Curious to learn about acacia vs rubberwood? You’ve come to the right place!
Acacia and rubberwood are both sustainable woods from overseas. They’re great for woodworking, but they have different properties that make them better or worse in certain applications.
If you’re comparing woods, perhaps you’d like to read our other article about acacia vs birch butcher block!
In this article, we’ll be discussing the various advantages and disadvantages of acacia vs rubberwood. Keep reading to learn how these eco-friendly wood options differ from one another.
Acacia is a hardwood native to Australia, Africa, and Asia, spanning over 1,000 species. It has a beautiful grain pattern with varying colors and hues from sapwood to heartwood.
Its hardness makes it perfect for fine furniture pieces like chairs and tables with intricate details because it doesn’t scratch easily.
It takes acacia 20-30 years to grow and it can improve the soil condition in the area because of its deep root system that holds moisture in the soil. It is also eco-friendly because it is one of the fastest-growing wood species. Acacia trees are plentiful as they propagate naturally in their own habitat.
Acacia wood has an appearance that provokes warmth and authenticity, whereas rubberwood has an artificial and inexpensive feel to it.
Furthermore, acacia wood may be stained to match any color scheme, but rubberwood’s hue cannot be changed unless the entire piece of furniture is painted.
Acacia is naturally water-proof and insect-proof, making it an excellent choice for furniture. Because acacia has a wide range of advantages, it is usually more expensive than other hardwoods. On the other hand, it can be sculpted into high-quality furniture that will last for a long time.
Rubberwood is not a mixture of rubber and wood but it comes from the Pará rubber tree (Hevea brasiliensis) is the source of Rubberwood (also known as Hevea sapota or Ceiba pentandra). The majority of these trees are found in Asia, Africa, and South America.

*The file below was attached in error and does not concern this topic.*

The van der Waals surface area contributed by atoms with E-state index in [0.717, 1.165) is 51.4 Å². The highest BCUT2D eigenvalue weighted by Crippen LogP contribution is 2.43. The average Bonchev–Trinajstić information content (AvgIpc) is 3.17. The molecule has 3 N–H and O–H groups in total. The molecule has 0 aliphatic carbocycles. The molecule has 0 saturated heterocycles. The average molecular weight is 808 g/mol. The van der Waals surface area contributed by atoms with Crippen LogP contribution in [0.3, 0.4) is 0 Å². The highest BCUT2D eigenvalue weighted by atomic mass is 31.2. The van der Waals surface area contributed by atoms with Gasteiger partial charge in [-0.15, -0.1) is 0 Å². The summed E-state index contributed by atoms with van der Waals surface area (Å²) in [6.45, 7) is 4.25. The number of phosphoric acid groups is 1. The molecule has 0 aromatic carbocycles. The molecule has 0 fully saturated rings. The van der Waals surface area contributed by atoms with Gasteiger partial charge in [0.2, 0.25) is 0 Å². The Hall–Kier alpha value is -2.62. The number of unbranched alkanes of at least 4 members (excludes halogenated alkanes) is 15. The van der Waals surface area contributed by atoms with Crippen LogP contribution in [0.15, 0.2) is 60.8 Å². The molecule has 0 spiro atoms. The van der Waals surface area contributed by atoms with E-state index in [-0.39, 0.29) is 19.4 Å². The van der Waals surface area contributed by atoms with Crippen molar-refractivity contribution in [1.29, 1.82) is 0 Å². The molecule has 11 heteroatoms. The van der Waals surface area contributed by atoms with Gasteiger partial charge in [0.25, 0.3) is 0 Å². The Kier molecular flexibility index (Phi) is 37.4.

The sap of a Pará rubber tree called latex is used to make natural rubber goods like tires, gloves, and pillows. However, the latex production of the tree slows down after 25-30 years; thus, it is subsequently felled and replaced with a new tree.
Previously, the Pará rubber tree would be burned after it was cut down. However, in response to growing environmental awareness, the wood from the felled rubber tree is now recovered and utilized in a variety of ways instead of being burnt.
Since rubberwood is regarded as a byproduct of latex, it is more affordable than most woods. Rubberwood is a very absorbent material, so you should store your rubberwood furniture indoors or in an area with less humidity.
Nowadays rubberwood is immersed in boron chemicals to preserve it quickly after being cut, followed by kiln-drying to remove the chemicals and limit moisture levels. Rubberwood is used for a variety of items, including furniture, toys, and kitchen decorations.
Concluding on Acacia vs Rubberwood
Acacia is naturally more beautiful, high-quality, and stronger than rubberwood. When you are looking for furniture to purchase in your home or office it is important that the pieces of furniture match the style and aesthetic that you want to portray.
You should also take into account how well a piece will last and what type of maintenance may be needed if something were to happen such as an accident involving liquids like coffee, soda etc.
If you’re considering purchasing acacia vs rubberwood, we recommend going with acacia because it has been proven time and time again to be higher-quality, more durable and just better all around!
If you’re looking for custom acacia wood furniture, feel free to contact us at any time! At Tier 1 Furnishings, we’re committed to producing high-quality, long-lasting home and commercial furnishings that exceed expectations!